An Apple University Consortium was conceived to seed the Macintosh in colleges around the country. By launch, 24 higher education institutions were signed up to buy Macintoshes. Each member was expected to purchase more than $2 million of Apple products, mainly Macintoshes at discounted prices, over the next three years for use by students and faculty. Apple expected to unload 50,000 Macintoshes to the schools in the first year.

In an effort to motivate the sales team in the fall of 1984, Apple produced a World War II documentary-style video titled "1944," featuring Jobs playing President Franklin Delano Roosevelt leading the battle against the enemy, IBM. It was a more explicit follow up to the "1984" commercial. A general tells his troops: "Remember, the enemy is big, but we are smart. They are the elephant. We are the mouse."

The IBM PC focus group
Steve Jobs famously didn't base product designs on focus group data, but shortly after the Macintosh launch Murray organized a focus group in New York to test out his assumptions regarding the target market, asking ten office workers familiar with the IBM PC how they viewed the Macintosh.

"My team and I were hidden behind a large two-way mirror. The focus group facilitator had the room of experienced IBM PC users try a Mac for the first time. The users were ecstatic. They acted like children, full of wonder and joy," he said. "Behind the mirror we were giving each other high fives. We knew it was just a matter of months before the Mac would outsell the IBM PC."

As a wrap-up, Murray had the facilitator ask a few more questions:

"Which computer do you prefer? They all enthusiastically shouted 'Mac!'"

"Which computer would you recommend to your friends and co-workers? 'Mac!'"

"Which is easier to use in a business context? 'Mac!'"

The final question rendered an unexpected answer. "If you were in charge of purchasing computers for your firm, which computer would you purchase? The tone immediately changed and every single person, without batting an eye, said, 'the IBM PC,'" Murray said.

At that point, the halo effect from the Macintosh introduction evaporated. "We were stunned," Murray said. "But more than that we knew that our task had suddenly become a hundred times more difficult than we ever imagined. Even though we had an incredibly innovative computer that appealed to the masses, IBM owned business."

Apple marketed the serious and the fun side of the Macintosh. It turned out the serious side was difficult to market at first. Apple/Macmothership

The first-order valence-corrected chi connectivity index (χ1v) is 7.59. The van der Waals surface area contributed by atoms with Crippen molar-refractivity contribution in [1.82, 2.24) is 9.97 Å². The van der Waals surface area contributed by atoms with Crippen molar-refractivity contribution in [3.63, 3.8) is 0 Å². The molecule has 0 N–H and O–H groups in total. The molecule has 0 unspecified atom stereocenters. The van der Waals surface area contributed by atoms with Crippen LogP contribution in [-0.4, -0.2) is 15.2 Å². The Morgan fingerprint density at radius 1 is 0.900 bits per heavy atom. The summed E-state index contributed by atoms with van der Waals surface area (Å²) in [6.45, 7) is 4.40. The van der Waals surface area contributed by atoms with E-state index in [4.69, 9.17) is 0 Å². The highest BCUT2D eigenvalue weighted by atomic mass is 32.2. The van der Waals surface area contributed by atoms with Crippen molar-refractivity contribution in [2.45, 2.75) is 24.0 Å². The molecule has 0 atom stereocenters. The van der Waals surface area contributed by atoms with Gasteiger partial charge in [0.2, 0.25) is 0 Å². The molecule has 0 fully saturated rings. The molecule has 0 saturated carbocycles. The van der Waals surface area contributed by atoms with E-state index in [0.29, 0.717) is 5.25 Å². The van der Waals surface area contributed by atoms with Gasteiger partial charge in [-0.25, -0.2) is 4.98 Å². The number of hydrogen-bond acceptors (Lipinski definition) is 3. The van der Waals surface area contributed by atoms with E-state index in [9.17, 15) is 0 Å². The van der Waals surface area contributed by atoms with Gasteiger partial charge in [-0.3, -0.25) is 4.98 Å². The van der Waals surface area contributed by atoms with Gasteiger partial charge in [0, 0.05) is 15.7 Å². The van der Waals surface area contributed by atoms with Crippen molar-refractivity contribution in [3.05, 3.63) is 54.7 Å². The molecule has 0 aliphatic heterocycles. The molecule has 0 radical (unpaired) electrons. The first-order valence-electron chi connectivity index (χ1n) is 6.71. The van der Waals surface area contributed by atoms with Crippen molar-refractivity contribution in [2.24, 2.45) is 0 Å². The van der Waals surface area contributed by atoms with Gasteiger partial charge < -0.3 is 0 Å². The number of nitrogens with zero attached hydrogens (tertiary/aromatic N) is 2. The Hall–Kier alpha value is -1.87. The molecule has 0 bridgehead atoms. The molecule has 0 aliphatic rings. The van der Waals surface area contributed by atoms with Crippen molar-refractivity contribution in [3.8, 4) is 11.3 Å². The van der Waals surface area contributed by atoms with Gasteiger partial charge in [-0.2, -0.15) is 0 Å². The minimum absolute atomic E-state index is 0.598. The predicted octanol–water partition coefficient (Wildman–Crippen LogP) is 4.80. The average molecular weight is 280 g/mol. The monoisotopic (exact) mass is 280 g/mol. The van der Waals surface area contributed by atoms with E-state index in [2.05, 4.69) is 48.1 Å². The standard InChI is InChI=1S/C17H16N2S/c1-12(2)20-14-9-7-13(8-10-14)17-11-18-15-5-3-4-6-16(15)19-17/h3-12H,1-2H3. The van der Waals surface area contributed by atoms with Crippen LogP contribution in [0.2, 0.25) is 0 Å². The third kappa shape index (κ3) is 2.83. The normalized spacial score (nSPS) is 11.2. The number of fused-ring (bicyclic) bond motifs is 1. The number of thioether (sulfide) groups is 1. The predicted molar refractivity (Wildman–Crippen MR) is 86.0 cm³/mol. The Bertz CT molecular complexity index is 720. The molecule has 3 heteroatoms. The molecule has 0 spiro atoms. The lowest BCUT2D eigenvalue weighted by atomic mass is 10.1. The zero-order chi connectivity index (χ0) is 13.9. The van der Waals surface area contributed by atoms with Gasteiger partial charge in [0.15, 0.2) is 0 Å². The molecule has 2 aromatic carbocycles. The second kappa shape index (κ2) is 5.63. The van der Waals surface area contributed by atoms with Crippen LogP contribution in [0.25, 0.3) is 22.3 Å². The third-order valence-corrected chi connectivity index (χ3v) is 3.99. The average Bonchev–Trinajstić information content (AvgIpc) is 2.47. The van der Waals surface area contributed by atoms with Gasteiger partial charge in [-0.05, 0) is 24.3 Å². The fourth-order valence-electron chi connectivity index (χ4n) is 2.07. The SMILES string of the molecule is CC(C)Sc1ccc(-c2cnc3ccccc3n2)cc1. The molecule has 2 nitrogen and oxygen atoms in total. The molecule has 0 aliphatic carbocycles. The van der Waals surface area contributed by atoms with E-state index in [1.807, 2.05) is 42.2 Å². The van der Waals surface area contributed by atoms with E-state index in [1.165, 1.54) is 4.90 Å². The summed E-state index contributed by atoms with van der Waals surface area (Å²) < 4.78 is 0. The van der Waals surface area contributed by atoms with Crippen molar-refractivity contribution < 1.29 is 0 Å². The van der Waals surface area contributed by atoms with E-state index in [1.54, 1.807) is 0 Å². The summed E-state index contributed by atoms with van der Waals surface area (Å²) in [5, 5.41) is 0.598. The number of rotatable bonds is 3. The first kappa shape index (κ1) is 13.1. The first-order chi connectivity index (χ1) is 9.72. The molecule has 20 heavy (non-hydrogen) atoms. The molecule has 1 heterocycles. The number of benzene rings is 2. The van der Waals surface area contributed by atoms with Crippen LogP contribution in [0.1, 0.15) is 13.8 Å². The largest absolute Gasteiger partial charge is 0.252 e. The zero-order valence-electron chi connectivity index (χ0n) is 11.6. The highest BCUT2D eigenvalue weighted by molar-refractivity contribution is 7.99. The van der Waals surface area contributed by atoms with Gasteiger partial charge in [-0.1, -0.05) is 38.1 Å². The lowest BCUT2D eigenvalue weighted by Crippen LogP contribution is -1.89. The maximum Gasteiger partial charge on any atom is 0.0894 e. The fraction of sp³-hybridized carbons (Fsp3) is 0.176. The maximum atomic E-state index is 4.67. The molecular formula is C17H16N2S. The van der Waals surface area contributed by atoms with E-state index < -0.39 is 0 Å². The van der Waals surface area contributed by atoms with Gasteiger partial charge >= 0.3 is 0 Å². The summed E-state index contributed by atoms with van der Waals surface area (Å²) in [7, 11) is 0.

Apple's bet that they could convince businesses to join the the Macintosh revolution was getting off to a rough start. "We knew we would sell tons of Macs to early enthusiasts, but this market is too small to create the required revenue to keep Apple afloat and establish a dominant industry standard. And, truth be told, the first version of the Mac was very limited in storage, connectivity, functionality, etc.," Murray said.

Jobs had been against adding features that would appeal to business users, such as a hard drive, more memory, cursor keys and color display, that would increase the price and complexity of the machine. At $2,495, the 128K Macintosh was already $500 more than what Jobs, Murray and others on the team had thought in the summer of 1983 would be the final price.

Mike Murray spent a decade working for Bill Gates and Steve Ballmer after working for Steve Jobs. Mike Murray

As it turned out, Apple was sending confusing messages, marketing the Macintosh as a business computer and at the same time advertising it as a computer you should take home and play with. The 128K Macintosh was initially perceived as more of a toy than as a serious computer for business. 

For fourth quarter of 1984, the Apple II contributed about $500 million in revenue and the Macintosh only $200 million, and the channel was stuffed with inventory. In addition, production at the Macintosh factory was hampered by faulty parts, including video displays.

In January 1985, the Macintosh Office was announced in an effort to lure businesses. It featured AppleTalk local area networking, a file server, and a networked LaserWriter Postscript printer. But the file server never shipped. IBM was eating Apple's lunch and Apple's management team was in turmoil.

Murray left Apple in the summer of 1985, after a reorganization that purged Steve Jobs from the company. In 1989, Murray joined Microsoft, rising to vice president of human relations and administration during his decade at the company. He then co-founded Unitus Labs, a non-profit focused on reducing global poverty.

"I look back at this experience with great happiness and awe," Murray said. "I was so lucky to be part of this team and to work directly for Steve. At times, many times, he was maddening. But I learned so much -- more than you can imagine. It was a privilege and helped me "think big" throughout my life. For the last 30 years I have tried to work on projects and problems that impact the entire world -- because I know it can be done."